The physical–chemical properties of the ambient waters have a controlling influence on the physiology of M. oculata (and other CWCs) as revealed by various experimental studies. For example, M. oculata populations, thriving at temperatures of 12 °C in the Mediterranean Sea (Cap de Creus canyon), decrease their respiration and calcification rates when exposed to lowered temperatures25. Low pH conditions seem to have no effect on the calcification rate of M. oculata even after an exposure time of six months26. Studies on the influence of dissolved oxygen concentrations (DO) have only been conducted on L. pertusa27,28, providing diverging results. While L. pertusa populations from the NE Atlantic merely survive DO of > 3.3 mL L−127, populations collected from the NW Atlantic can withstand oxygen levels as low as 1.6 mL L−128. Additionally, a mixed assemblage of L. pertusa and M. oculata colonizing coral mounds off Mauritania—though in low numbers and spatially dispersed—are exposed to even lower DO of 1.0–1.3 mL L−129,30.

In this work, we present the unique records of M. oculata observed on coral mounds off Angola, where hypoxic conditions with DO as low as 0.5 mL L−1 prevail31,32. The main aims of this study are to map the occurrence of M. oculata on the explored Angolan coral mounds, to quantify density and distribution of the species, and to discuss the observed distribution pattern in relation to the environmental setting in the region. Furthermore, demographic patterns are investigated, and based on the relations between colony size and growth rates obtained from other CWC areas, an average age of the Angolan M. oculata colonies is estimated. The results are discussed in the light of the existing knowledge on the species in the NE Atlantic and the Mediterranean Sea.


Distribution and density patterns of the Angolan Madrepora oculata populations

Madrepora oculata was present on four of the six explored Angolan coral mounds (Buffalo, Castle, Scary, and Valentine mounds; Table 1), where a total of 83 colonies were discovered. The locations of these colonies were marked on high-resolution bathymetric maps (grid cell size: 10 m) providing detailed shaded-relief views of the mounds (Fig. 2b–e). The species was most abundant on Buffalo mound with 39 registered occurrences, followed by 30 on Castle, eight on Scary, and six on Valentine mound (Table 1). The overall average density of M. oculata-colonies including all coral mounds was 0.53 ± 0.37 (SD) colonies m−2, covering on average 1.25 ± 1.28 (SD) m−2 of the seafloor within the analyzed video frames (for details see Table 2).

Table 1 Metadata of seven ROV video surveys conducted across six Angolan coral mounds during RV Meteor cruise M122.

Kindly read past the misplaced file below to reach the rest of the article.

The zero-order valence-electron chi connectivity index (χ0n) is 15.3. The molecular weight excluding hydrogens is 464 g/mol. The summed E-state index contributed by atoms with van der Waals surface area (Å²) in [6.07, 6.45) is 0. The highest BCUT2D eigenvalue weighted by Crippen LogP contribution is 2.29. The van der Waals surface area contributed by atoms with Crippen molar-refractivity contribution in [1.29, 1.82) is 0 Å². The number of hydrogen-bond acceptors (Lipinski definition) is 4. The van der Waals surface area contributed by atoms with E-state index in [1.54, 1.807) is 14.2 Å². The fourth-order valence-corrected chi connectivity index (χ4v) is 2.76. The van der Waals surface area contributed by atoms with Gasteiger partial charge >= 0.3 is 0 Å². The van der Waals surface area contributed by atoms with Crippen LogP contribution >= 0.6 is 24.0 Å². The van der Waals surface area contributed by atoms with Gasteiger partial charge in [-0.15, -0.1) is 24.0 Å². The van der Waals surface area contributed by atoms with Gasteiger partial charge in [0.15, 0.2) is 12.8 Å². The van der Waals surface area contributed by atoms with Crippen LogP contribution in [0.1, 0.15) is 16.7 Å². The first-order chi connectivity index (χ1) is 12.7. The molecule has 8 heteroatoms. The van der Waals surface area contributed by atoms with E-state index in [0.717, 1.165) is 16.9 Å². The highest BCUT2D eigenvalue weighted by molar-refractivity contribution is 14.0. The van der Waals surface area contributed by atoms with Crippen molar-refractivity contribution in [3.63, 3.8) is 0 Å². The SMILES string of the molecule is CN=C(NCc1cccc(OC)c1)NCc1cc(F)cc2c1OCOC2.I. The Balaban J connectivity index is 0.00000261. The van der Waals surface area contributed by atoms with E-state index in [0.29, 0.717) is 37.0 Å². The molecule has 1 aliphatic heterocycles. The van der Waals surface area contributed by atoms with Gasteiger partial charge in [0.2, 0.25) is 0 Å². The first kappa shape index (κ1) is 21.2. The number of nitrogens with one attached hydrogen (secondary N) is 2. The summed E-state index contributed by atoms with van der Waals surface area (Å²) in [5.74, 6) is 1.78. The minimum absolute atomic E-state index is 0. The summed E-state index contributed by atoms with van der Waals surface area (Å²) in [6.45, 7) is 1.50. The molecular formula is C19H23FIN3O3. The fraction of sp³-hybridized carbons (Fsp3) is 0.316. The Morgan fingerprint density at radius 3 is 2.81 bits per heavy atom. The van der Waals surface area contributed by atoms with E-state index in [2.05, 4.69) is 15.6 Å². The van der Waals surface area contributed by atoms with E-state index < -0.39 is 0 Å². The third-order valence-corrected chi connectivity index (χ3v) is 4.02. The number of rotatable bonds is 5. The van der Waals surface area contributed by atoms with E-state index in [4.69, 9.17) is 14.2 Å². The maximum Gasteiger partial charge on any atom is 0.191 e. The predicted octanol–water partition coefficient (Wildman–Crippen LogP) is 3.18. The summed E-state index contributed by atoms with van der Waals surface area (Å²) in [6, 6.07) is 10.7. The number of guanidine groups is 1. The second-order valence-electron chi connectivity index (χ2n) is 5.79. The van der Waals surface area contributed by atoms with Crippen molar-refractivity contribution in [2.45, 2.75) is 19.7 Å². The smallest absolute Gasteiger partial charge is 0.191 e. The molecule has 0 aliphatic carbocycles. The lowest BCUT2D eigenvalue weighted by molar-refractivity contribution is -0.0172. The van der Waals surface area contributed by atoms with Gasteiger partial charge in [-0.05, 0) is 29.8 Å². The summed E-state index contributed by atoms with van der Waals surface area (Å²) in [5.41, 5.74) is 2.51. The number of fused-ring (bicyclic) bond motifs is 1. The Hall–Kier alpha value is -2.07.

Figure 2
figure 2

Occurrence of Madrepora oculata on the Angolan cold-water coral mounds. (A) Overview map of the Angolan coral mound province. Coral mounds for which ROV video footage was analysed are marked by boxes. Grey boxes indicate Snake mound (1) and Anna ridge (2), for which no Madrepora records have been documented; red boxes indicate the Valentine (B), Buffalo (C), Castle (D) and Scary (E) mounds being colonised by M. oculata. (B–E) Detailed maps of the Valentine, Buffalo, Castle and Scary coral mounds. ROV video transects (white line) crossing the respective mounds and identified locations of living M. oculata (blue dots) are indicated. Bathymetry data was acquired during R/V Meteror cruise M122 (Raw data is available under

Table 2 Madrepora oculata density and coverage on the Angolan coral mounds (R: range, Av.: average) analysed for 20 down-look video frames.

Even though M. oculata occurred over a total bathymetric range of 330–470 m water depth (Table 3), the majority of colonies (91%, recorded on Castle, Scary and Buffalo mounds) thrived in a very narrow depth range between 330 and 390 m depth. Only on Valentine mound, deep occurrences below 420 m were registered (Table 3). Consistently, M. oculata colonies could not be located on the shallow Anna ridge and Snake mound (250–330 m water depth).

Table 3 Depth range of living occurrence of Madrepora oculata (DR-LOM) recorded for each cold-water coral mound.

Madrepora colony size structure

An extraordinary large M. oculata framework was documented on Scary mound with a maximal height of 1250 mm (Figs. 3, 4). Two other remarkably large colonies were observed on Castle and Buffalo mounds with maximal heights of 1150 and 930 mm, respectively. Overall, the total height of the colonies varied between 250 and 1250 mm and colonies were on average 610 ± 210 (SD) mm high (Table 4). The scarce number of records from most locations did not allow for the performance of a proper analysis of the population structure. However, for Buffalo mound thirty-nine colonies were documented from which twenty M. oculata-colonies were suitable for measurements, most colonies were 400 to 600 mm high, but colonies of other size classes were also present. Sizes represented a typical Gauss distribution (Fig. 5). The alive/dead proportions of the measured colonies revealed similar length values for all colonies on all mounds with 170 ± 30 (SD) mm on average for the live part and 420 ± 170 (SD) mm for the dead part of the framework, respectively (Table 4).